What is the Difference Between Lithium Ion and Lithium Polymer?

Lithium ion:

  • The lightest of all metals
  • The greatest electrochemical potential
  • The largest energy density for weight.
  • The load characteristics are reasonably good in terms of discharge.
  • The high cell voltage of 3.6 volts allows battery pack designs with only one cell versus three.
  • It is is a low maintenance battery.
  • No memory and no scheduled cycling is required to prolong the battery's life.
  • Lithium-ion cells cause little harm when disposed.
    It is fragile and requires a protection circuit to maintain safe operation.
  • Cell temperature is monitored to prevent temperature extremes.
  • Capacity deterioration is noticeable after one year (whether the battery is in use or not).

Lithium Polymer:

  • Lithium polymer chemistry differentiates itself from Lithium Ion in the type of electrolyte used (a plastic-like film that does not conduct electricity but allows ion exchange – electrically charged atoms or groups of atoms).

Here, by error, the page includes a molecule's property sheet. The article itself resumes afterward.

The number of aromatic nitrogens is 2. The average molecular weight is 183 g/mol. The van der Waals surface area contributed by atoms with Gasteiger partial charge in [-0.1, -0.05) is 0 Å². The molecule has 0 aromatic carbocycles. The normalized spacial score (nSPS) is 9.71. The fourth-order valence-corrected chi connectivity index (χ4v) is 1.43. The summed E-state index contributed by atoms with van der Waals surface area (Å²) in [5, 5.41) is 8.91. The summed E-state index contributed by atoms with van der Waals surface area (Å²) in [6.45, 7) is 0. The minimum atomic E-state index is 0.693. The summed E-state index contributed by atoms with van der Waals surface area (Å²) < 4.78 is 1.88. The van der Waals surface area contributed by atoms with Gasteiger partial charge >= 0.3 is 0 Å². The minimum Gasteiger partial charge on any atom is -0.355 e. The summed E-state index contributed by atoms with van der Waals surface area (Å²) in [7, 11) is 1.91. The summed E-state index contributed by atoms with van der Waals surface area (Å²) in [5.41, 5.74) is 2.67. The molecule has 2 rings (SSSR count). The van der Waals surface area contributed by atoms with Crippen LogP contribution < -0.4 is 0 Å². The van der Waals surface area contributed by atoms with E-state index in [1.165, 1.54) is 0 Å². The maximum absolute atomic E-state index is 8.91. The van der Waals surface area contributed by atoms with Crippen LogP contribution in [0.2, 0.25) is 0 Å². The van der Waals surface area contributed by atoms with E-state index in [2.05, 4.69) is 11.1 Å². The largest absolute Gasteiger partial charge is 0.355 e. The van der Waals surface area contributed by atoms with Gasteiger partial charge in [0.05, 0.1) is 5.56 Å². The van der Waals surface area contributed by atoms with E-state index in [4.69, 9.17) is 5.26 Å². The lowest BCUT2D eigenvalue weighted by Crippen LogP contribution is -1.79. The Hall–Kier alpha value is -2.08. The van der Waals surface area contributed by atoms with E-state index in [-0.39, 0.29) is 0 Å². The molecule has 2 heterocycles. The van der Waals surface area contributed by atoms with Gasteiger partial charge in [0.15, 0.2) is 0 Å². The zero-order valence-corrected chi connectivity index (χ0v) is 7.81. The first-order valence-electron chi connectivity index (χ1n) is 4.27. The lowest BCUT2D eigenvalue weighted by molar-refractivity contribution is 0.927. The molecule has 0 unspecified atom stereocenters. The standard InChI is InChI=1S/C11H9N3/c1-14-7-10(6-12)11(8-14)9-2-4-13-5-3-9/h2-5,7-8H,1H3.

• The polymer electrolyte replaces the traditional porous separator, which is soaked with electrolyte.
  • The dry polymer design offers simplifications with respect to fabrication, ruggedness, safety and thin-profile geometry.
  • Cell thickness measures as little as one millimeter (0.039 inches).
  • Can be formed and shaped in any way imagined.
  • Commercial lithium polymer batteries are hybrid cells that contain gelled electrolyte to enhane conductivity.
  • Gelled electrolyte added to the lithium ion polymer replaces the porous separator. The gelled electrolyte is simply added to enhance ion conductivity.
  • Capacity is slightly less than that of the standard lithium ion battery.
    Lithium ion polymer finds its market niche in wafer-thin geometries, such as PDA batteries.
  • Improved safety – more resistant to overcharge; less chance for electrolyte leakage.

Until Next Time – Dan Hagopian, BatteryShip.com
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